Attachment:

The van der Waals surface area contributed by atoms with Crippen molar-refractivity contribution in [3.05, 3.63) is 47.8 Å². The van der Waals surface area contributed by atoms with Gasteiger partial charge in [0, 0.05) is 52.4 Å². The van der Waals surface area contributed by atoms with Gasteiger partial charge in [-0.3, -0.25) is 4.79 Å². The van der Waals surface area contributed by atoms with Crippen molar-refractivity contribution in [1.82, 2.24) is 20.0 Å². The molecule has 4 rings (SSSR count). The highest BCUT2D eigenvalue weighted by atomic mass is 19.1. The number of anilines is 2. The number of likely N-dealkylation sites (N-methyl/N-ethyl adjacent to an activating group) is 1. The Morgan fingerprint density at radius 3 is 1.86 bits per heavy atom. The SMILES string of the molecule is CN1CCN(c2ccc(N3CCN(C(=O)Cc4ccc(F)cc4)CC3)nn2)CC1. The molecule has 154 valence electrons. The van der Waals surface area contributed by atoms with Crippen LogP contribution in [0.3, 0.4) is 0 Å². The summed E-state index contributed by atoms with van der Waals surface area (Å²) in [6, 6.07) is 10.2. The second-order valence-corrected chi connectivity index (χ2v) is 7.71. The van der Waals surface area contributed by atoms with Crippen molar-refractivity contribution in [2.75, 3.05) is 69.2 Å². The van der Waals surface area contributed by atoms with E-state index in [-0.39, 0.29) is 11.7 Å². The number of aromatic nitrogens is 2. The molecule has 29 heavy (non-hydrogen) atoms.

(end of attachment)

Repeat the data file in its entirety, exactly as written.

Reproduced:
The van der Waals surface area contributed by atoms with Crippen molar-refractivity contribution in [3.05, 3.63) is 47.8 Å². The van der Waals surface area contributed by atoms with Gasteiger partial charge in [0, 0.05) is 52.4 Å². The van der Waals surface area contributed by atoms with Gasteiger partial charge in [-0.3, -0.25) is 4.79 Å². The van der Waals surface area contributed by atoms with Crippen molar-refractivity contribution in [1.82, 2.24) is 20.0 Å². The molecule has 4 rings (SSSR count). The highest BCUT2D eigenvalue weighted by atomic mass is 19.1. The number of anilines is 2. The number of likely N-dealkylation sites (N-methyl/N-ethyl adjacent to an activating group) is 1. The Morgan fingerprint density at radius 3 is 1.86 bits per heavy atom. The SMILES string of the molecule is CN1CCN(c2ccc(N3CCN(C(=O)Cc4ccc(F)cc4)CC3)nn2)CC1. The molecule has 154 valence electrons. The van der Waals surface area contributed by atoms with Crippen LogP contribution in [0.3, 0.4) is 0 Å². The summed E-state index contributed by atoms with van der Waals surface area (Å²) in [6, 6.07) is 10.2. The second-order valence-corrected chi connectivity index (χ2v) is 7.71. The van der Waals surface area contributed by atoms with Crippen molar-refractivity contribution in [2.75, 3.05) is 69.2 Å². The van der Waals surface area contributed by atoms with E-state index in [-0.39, 0.29) is 11.7 Å². The number of aromatic nitrogens is 2. The molecule has 29 heavy (non-hydrogen) atoms.